Date of Graduation

8-2018

Document Type

Dissertation

Degree Name

Doctor of Philosophy in Comparative Literature and Cultural Studies (PhD)

Degree Level

Graduate

Department

Graduate School

Advisor

Luis Restrepo

Committee Member

Thomas Rosteck

Second Committee Member

Keith Booker

Keywords

Contemporary Popular Culture, Convergence Culture, Paulo Coelho, Popular Literature, Postmodern Literature, Transnational Literature

Abstract

With over 350 million books sold worldwide in more than 80 languages, Paulo Coelho is an international literary phenomenon that moves “beyond culture of origin” (Damrosch 199) and inhabits the “world literary space” (Pascale 281). Would his novels, therefore, stand as materialization of Goethe’s humanist cosmopolitan vision upon the coinage of the term world literature? Many cultural scholars would argue to the contrary. This dissertation aims at exploring Coelho narratives and their popularity and controversial reception by contextualizing them within the contemporary scholarship on World Literature and within the global cultural economy.

An underlying assumption of this Cultural Studies approach to Coelho’s oeuvre is that popular literature, as the hors concours cultural site of hegemonic struggles, has much to offer to literary scholarship. This dissertation applies the premises of rhetorical narrative criticism and cognitive theory (Unnatural Narratology, specifically) to answer the question: How do readers incorporate Coelho narratives to their lived-cultures? To that end, this dissertation explores the narrative elements in Coelho’s novels – implied author, authorial audience, settings, characters, narration, structure, ethos/pathos, etc. – as well as possible interpretation pathways to such elements. Particular attention is paid to the author’s major themes, namely, self-realization journey, cultural hybridity, and anti-mimesis, and their respective significance to transnational audiences. Furthermore, the cultural-material conditions from which Coelho novels stem are discussed in this study by examining the correlation between these narratives and issues such as postmodernism, globalization, the convergence culture, mass self-communication, and others.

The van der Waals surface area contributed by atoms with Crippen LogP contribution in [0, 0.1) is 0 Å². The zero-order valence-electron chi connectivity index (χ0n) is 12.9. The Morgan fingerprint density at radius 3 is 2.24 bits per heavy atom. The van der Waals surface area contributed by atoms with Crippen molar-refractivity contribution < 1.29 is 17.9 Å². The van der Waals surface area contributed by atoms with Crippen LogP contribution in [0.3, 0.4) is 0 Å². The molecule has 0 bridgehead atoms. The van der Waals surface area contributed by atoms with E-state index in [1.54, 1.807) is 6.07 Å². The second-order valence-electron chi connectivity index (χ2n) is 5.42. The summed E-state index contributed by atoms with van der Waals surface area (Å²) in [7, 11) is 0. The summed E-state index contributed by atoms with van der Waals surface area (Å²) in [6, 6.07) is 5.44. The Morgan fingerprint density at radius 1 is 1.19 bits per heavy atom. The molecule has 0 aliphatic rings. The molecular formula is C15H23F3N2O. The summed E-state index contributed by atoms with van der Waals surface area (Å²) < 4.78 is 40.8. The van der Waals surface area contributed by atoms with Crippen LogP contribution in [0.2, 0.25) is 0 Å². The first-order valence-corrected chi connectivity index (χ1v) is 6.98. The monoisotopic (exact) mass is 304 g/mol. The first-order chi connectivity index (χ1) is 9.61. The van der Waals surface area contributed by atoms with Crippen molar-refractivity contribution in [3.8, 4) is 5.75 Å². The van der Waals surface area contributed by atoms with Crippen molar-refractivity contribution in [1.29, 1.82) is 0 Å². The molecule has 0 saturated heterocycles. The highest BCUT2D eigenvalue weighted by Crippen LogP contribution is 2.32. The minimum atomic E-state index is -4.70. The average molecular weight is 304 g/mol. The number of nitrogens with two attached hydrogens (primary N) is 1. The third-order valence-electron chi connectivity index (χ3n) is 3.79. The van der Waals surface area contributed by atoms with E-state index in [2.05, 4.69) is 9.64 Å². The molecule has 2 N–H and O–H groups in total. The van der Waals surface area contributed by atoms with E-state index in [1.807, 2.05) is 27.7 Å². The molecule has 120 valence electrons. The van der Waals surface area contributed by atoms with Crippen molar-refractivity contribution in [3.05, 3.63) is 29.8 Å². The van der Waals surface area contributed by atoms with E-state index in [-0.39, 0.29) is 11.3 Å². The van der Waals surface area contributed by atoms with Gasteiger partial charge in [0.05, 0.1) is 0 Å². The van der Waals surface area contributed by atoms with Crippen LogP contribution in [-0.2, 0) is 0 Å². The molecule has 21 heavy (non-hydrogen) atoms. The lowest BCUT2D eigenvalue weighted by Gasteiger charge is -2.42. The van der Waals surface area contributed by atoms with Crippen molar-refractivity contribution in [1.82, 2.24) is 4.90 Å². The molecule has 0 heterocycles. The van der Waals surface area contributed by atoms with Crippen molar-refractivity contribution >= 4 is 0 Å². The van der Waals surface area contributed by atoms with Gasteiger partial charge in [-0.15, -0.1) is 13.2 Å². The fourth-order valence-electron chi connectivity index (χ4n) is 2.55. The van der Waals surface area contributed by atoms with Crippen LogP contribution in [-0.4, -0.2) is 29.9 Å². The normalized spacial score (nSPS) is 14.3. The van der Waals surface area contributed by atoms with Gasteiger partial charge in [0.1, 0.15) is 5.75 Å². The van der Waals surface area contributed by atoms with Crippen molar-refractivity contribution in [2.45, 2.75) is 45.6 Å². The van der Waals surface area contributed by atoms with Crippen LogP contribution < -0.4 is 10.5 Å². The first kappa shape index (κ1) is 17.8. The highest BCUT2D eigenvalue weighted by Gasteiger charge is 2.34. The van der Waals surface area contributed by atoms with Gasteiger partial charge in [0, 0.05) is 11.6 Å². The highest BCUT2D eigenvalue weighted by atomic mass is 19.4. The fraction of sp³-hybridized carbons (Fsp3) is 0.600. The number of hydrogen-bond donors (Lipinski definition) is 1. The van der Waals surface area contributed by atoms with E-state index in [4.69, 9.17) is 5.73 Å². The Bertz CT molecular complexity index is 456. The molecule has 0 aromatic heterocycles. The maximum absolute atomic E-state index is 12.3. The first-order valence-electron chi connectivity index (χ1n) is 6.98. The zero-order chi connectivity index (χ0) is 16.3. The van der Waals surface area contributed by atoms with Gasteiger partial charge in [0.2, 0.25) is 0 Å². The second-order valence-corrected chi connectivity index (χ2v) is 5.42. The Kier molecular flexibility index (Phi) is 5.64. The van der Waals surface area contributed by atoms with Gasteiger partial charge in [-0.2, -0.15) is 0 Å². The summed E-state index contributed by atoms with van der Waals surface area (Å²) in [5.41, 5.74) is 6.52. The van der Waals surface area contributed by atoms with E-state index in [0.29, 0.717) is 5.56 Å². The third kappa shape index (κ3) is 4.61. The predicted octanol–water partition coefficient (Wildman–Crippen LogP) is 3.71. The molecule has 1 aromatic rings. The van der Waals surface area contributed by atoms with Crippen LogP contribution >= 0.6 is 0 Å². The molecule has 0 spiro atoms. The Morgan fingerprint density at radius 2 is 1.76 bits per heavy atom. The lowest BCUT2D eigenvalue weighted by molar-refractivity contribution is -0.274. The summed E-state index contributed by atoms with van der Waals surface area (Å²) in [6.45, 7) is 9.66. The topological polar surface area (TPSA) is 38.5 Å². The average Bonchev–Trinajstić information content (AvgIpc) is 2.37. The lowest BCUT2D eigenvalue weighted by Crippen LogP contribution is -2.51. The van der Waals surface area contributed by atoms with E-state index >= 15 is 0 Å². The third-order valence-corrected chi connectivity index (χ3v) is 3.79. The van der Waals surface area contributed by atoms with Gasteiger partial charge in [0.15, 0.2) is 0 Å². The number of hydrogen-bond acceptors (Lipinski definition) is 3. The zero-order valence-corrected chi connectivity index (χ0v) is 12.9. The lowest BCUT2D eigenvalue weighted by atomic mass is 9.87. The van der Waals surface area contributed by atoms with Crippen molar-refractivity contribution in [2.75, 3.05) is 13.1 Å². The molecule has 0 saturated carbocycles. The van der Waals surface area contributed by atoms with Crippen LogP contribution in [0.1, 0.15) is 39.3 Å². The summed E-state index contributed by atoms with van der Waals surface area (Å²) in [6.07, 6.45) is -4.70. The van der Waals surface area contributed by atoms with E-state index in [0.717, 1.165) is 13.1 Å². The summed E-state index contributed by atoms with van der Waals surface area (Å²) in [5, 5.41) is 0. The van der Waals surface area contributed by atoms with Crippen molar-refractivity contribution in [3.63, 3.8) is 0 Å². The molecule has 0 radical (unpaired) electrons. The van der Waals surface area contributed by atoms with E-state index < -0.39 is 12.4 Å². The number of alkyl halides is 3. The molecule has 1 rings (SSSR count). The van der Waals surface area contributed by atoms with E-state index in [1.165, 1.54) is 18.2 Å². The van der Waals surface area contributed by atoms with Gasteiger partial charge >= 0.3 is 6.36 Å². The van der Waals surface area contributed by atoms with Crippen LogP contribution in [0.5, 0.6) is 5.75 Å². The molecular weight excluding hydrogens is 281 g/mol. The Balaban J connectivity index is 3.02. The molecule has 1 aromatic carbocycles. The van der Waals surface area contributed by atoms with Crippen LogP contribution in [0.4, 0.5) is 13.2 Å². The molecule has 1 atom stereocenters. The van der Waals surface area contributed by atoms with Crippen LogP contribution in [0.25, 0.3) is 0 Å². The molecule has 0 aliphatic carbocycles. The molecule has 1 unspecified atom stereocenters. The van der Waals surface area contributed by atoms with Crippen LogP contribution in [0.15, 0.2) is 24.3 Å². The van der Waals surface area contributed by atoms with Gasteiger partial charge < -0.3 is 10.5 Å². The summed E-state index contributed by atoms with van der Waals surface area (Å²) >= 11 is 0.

This dissertation argues that the production, circulation, and consumption of Paulo Coelho novels constitute cultural processes that are more complex than his critics have typically considered. These are highly intertextual, born-translated, postmodern narratives that embody the practices of a globalized, digitalized, participatory, self-contradictory, and uneven cultural economy. Despite their narrative simplicity, Coelho novels function as contact zones to their remarkably diverse audience, dialogically yielding and celebrating cultural hybridization, promoting the Goethean tolerance among different cultures, and potentially encouraging a critique of our narratively constructed social reality.

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